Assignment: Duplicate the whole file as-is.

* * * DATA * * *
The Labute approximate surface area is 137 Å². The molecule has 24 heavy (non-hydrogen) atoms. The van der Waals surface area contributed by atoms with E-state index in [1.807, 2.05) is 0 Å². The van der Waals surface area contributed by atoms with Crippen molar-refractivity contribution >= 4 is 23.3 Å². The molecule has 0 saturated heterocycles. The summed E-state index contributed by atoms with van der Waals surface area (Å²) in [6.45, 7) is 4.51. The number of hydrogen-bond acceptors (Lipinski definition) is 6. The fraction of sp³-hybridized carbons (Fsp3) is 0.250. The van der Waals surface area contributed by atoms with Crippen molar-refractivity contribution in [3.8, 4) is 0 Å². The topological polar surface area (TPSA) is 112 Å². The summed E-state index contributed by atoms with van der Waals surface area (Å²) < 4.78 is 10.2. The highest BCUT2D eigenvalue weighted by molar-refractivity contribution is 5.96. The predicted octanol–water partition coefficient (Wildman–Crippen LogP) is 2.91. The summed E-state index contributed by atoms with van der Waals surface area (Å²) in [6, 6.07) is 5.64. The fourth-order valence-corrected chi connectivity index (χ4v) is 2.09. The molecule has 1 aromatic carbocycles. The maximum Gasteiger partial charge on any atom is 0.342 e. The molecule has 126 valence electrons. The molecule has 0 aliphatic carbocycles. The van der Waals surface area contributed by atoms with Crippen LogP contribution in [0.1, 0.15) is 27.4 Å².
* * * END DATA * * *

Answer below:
The Labute approximate surface area is 137 Å². The molecule has 24 heavy (non-hydrogen) atoms. The van der Waals surface area contributed by atoms with E-state index in [1.807, 2.05) is 0 Å². The van der Waals surface area contributed by atoms with Crippen molar-refractivity contribution >= 4 is 23.3 Å². The molecule has 0 saturated heterocycles. The summed E-state index contributed by atoms with van der Waals surface area (Å²) in [6.45, 7) is 4.51. The number of hydrogen-bond acceptors (Lipinski definition) is 6. The fraction of sp³-hybridized carbons (Fsp3) is 0.250. The van der Waals surface area contributed by atoms with Crippen molar-refractivity contribution in [3.8, 4) is 0 Å². The topological polar surface area (TPSA) is 112 Å². The summed E-state index contributed by atoms with van der Waals surface area (Å²) < 4.78 is 10.2. The highest BCUT2D eigenvalue weighted by molar-refractivity contribution is 5.96. The predicted octanol–water partition coefficient (Wildman–Crippen LogP) is 2.91. The summed E-state index contributed by atoms with van der Waals surface area (Å²) in [6, 6.07) is 5.64. The fourth-order valence-corrected chi connectivity index (χ4v) is 2.09. The molecule has 1 aromatic carbocycles. The maximum Gasteiger partial charge on any atom is 0.342 e. The molecule has 126 valence electrons. The molecule has 0 aliphatic carbocycles. The van der Waals surface area contributed by atoms with Crippen LogP contribution in [0.1, 0.15) is 27.4 Å².